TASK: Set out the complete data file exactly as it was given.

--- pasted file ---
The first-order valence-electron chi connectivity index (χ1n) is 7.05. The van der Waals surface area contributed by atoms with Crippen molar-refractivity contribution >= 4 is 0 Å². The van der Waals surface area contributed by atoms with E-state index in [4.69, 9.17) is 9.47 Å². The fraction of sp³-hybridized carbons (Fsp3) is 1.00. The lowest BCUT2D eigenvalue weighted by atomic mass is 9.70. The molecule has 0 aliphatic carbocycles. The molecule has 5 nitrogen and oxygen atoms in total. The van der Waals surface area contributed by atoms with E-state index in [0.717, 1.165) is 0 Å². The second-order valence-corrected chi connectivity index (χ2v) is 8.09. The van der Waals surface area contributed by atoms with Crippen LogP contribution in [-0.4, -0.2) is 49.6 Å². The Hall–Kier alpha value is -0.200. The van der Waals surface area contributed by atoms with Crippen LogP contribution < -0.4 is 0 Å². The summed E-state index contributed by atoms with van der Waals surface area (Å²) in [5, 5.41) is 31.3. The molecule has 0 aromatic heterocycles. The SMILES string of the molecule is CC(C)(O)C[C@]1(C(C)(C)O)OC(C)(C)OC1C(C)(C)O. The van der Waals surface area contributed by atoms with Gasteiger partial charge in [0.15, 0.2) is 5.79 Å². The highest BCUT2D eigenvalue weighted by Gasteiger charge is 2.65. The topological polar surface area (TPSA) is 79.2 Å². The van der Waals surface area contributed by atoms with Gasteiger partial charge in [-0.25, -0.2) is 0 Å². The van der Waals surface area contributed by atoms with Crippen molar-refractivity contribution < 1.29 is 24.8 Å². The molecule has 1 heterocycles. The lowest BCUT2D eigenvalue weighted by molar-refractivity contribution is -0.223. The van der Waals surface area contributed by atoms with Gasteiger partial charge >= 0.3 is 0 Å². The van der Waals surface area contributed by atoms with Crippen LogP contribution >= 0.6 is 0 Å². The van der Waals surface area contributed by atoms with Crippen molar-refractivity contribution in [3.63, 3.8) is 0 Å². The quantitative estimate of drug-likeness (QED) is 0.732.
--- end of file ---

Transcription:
The first-order valence-electron chi connectivity index (χ1n) is 7.05. The van der Waals surface area contributed by atoms with Crippen molar-refractivity contribution >= 4 is 0 Å². The van der Waals surface area contributed by atoms with E-state index in [4.69, 9.17) is 9.47 Å². The fraction of sp³-hybridized carbons (Fsp3) is 1.00. The lowest BCUT2D eigenvalue weighted by atomic mass is 9.70. The molecule has 0 aliphatic carbocycles. The molecule has 5 nitrogen and oxygen atoms in total. The van der Waals surface area contributed by atoms with E-state index in [0.717, 1.165) is 0 Å². The second-order valence-corrected chi connectivity index (χ2v) is 8.09. The van der Waals surface area contributed by atoms with Crippen LogP contribution in [-0.4, -0.2) is 49.6 Å². The Hall–Kier alpha value is -0.200. The van der Waals surface area contributed by atoms with Crippen LogP contribution < -0.4 is 0 Å². The summed E-state index contributed by atoms with van der Waals surface area (Å²) in [5, 5.41) is 31.3. The molecule has 0 aromatic heterocycles. The SMILES string of the molecule is CC(C)(O)C[C@]1(C(C)(C)O)OC(C)(C)OC1C(C)(C)O. The van der Waals surface area contributed by atoms with Gasteiger partial charge in [0.15, 0.2) is 5.79 Å². The highest BCUT2D eigenvalue weighted by Gasteiger charge is 2.65. The topological polar surface area (TPSA) is 79.2 Å². The van der Waals surface area contributed by atoms with Gasteiger partial charge in [-0.25, -0.2) is 0 Å². The van der Waals surface area contributed by atoms with Crippen molar-refractivity contribution < 1.29 is 24.8 Å². The molecule has 1 heterocycles. The lowest BCUT2D eigenvalue weighted by molar-refractivity contribution is -0.223. The van der Waals surface area contributed by atoms with Gasteiger partial charge >= 0.3 is 0 Å². The van der Waals surface area contributed by atoms with Crippen LogP contribution >= 0.6 is 0 Å². The van der Waals surface area contributed by atoms with Crippen molar-refractivity contribution in [3.63, 3.8) is 0 Å². The quantitative estimate of drug-likeness (QED) is 0.732.